[Question #7448] Western Blot Test

2 months ago
Test A: Few weeks after sexual activity with former partner. Negative for Type 1 and 2 iGG. Test B: A year and a half later, iGM positive at a 1.59 and iGG was still negative for both types, (under .90). Test C: Re-tested after four months. My iGM was a 1.3 and iGG was positive at 1.2. Current Partner is negative for both antibodies. No symptoms for either of us. Should I consider the Western Blot test? I’ve accepted the diagnosis, but a small part of me is still hoping that it’s wrong as this is still extremely difficult to digest. I’m confused on how I got this since the iGM picks up “recent” exposure. Not even sure of the time frame of “recent” between initial exposure and the test. If I got it from my former partner, I would assume 
since iGG tests pick up past infections and antibodies can take up to six months to appear, MY iGG on Test B would have picked it up since it’s been a year and a half vs it taking almost two years to come up on Test C. I haven’t engaged in any sexual contact or kissed anyone else besides my current partner who is negative. My only contact was when I ate after someone a few months before Test B.  Not sure if he has it. I saw some articles that mentioned it can be passed through saliva. Can someone provide some clarity? I’m just trying to make sense of it.
Terri Warren, RN, Nurse Practitioner
Terri Warren, RN, Nurse Practitioner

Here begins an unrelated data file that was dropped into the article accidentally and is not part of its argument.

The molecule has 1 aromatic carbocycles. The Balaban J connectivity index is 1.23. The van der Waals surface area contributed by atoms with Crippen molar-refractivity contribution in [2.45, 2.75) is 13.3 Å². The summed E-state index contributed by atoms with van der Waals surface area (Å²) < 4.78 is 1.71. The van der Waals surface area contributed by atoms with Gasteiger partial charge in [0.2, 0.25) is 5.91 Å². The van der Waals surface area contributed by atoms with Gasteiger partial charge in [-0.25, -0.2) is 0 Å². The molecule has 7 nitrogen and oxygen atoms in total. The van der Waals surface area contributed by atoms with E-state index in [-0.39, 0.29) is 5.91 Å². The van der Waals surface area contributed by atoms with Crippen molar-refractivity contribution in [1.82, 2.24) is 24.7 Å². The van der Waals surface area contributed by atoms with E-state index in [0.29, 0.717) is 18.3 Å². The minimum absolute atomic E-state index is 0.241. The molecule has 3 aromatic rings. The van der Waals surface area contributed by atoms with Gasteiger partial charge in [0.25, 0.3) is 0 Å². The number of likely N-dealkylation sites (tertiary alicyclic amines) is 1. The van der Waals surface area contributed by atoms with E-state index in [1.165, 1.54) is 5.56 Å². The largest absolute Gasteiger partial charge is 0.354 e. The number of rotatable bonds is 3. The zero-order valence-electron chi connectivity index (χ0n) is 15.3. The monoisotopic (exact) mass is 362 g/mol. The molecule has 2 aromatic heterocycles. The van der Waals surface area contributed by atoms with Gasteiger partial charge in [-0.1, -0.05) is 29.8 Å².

2 months ago
So you don't mention with test C whether your 1.2 was HSV 1 or HSV 2. 
You should NOT even consider accepting this diagnosis. 
The IgM test is terrible - the CDC says never to use it.  It has a tone of false positives.  Forget it's ability to determine new infection.
I would bet a whole lot of money that you are actually negative, at least an 85% chance, if not 90%.
Yes, a western blot would provide huge clarity in your situation but I would bet a whole lot of money that this is a false positive.

Terri
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2 months ago
Thank you Terri! The iGG on Test C was positive for Type 1. I will get the Western Blot test and just hope for the best. For future reference, can oral HSV be passed without skin to skin contact,  (i.e. sharing utensils with someone, sharing cigarettes, or drinking/eating after someone who is positive,  etc)? If it does come back positive by any chance, I would just want to try to understand how I got it since I haven’t been with anyone other than my partner for two years now as I mentioned, unless it’s normal for iGG antibodies to take that long to appear on a test.  I also read that it’s usually better 
to get a culture swab vs. the antibody test, so I see why the CDC doesn’t recommend routine testing without symptoms. That “incurable” word definitely causes a high level of anxiety and stigma. I haven’t shared ANYTHING with my partner because I’m so afraid of passing it. 
Terri Warren, RN, Nurse Practitioner
Terri Warren, RN, Nurse Practitioner
2 months ago
We don't really believe that sharing inanimate objects is a risk for transmission.  is it possible?  theoretically it is, yes but really unlikely. 
I don't think it would take that long to make antibody, no, from your regular partner
The culture or other swab test should be done when visible symptoms are present.  Swab testing is not indicated for people who are asymptomatic.  The CDC also says that HSV antibody testing should be considered for those seeking an STD screen.
Get the blot and get clear about your results.  It is also possible that a previous test missed an old HSV 1 infection - compared to the western blot, the HSV 1 IgG misses 30% of HSV 1 infections.

Terri
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2 months ago
Got it.  Thank you so much!! You’ve been so much more help than my primary care doctor to be honest. Thanks again! 
Terri Warren, RN, Nurse Practitioner
Terri Warren, RN, Nurse Practitioner
2 months ago
You are most welcome.

Terri
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